Any simple task can be made harder. You can even make them epically difficult.
One way to do this is the chain of simple tasks. The heroes want to get a set of horseshoes. The blacksmith will only give them to them if they get him a date with the village witch. She'll agree to the date if the heroes can find her some wolfsbane. A wizard in a nearby tower has some, but he'll only give it to the heroes if they remove some pesky kobolds from his dungeons. The kobolds will agree to leave if the heroes can find them a nicer place to live...
You get the idea. Get creative.
Commentary by memnarch (who has not seen the movie)
Heh. Fair enough Pete, fair enough. Just keep this in mind when you're fighting to keep Rey from losing an arm or something while climbing or swimming later. With the MCU having a running theme of villains losing a limb around the same time, and Luke and Anakin also setting the same theme up in the Star Wars movies, I'm going to be shocked if Rey makes it through to the end of Episode IX without the same kind of amputation.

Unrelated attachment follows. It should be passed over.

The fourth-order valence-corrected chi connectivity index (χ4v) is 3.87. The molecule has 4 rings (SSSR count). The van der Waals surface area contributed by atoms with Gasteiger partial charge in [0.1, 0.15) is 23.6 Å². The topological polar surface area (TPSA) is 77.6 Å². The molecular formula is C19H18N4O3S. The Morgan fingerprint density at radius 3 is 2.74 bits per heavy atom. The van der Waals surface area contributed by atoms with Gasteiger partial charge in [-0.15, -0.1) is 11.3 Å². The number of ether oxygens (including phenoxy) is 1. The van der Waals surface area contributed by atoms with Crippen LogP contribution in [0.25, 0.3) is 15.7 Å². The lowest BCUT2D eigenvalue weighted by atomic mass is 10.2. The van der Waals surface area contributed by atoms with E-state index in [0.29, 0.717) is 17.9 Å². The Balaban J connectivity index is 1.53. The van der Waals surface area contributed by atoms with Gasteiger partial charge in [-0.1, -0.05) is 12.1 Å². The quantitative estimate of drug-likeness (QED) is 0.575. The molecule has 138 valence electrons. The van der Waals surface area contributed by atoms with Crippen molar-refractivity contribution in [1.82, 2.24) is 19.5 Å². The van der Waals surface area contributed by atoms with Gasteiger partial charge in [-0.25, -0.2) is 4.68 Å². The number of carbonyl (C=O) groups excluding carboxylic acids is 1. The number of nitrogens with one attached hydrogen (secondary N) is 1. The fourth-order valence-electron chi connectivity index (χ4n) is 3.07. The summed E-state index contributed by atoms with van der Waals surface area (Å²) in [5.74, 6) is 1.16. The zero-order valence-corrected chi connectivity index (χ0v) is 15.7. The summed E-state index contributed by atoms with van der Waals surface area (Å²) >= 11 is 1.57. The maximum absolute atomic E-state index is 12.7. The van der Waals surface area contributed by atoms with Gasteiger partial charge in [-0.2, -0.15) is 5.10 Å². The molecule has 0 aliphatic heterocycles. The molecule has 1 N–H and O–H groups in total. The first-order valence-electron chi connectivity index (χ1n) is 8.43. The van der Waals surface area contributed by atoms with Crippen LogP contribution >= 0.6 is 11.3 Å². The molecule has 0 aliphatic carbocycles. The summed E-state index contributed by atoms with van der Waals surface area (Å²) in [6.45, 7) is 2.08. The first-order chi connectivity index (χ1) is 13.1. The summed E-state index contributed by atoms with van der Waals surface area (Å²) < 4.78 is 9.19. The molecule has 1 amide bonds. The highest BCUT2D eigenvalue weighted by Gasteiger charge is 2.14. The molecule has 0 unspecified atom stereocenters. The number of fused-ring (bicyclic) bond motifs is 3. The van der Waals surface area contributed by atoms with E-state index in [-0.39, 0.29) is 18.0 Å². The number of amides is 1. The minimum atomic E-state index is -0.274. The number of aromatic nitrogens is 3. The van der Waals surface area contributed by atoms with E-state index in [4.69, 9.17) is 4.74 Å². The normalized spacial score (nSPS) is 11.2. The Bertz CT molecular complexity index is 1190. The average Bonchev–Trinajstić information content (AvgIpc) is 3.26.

Definitely a dramatic scene, though I'm still not sure if the movie's earned it. Maybe there was a brief flashback or something that was cut? Something feels missing when I try and think of this sequence from a movie point of view. The button also seems like it's falling in slow motion up until it passes by Paige. It's also probably CGI until the last three panels, but even then the artists would probably put a blur on it if it was seen at full speed. And why have it be a button in the first place? Star Wars has kind of a grungy, used aesthetic to it; why isn't there a manual override or something to rip the wires out of for the release?
Hm, I guess the bomber does have one of those shields that keeps the air in. There couldn't be a risk of the button falling out into space if the bomb bay doors were closed, but Paige is obviously not suffocating to death here. I wonder if it's easier in the Star Wars universe to have that around the whole ship or multiple shield ports installed for the bombs to dispense out of. It's likely just a miniature force field door described in the movie extras design clip or something, sure, but those two options could be more interesting to think about.
GM: The button rocks unstably... pauses briefly on the verge of falling... <roll>...
GM: ... and topples into the shaft.
GM: Now you have to catch it.
GM: Lest it fall out the bomb doors into space...
Paige: Risk of catastrophic failure enhances the fun!
GM: Roll a fun d20, then.
GM: You catch the button.
Paige: Release the bombs! Too easy.
GM: You just spent ten minutes trying to press a button. Want me to make it harder?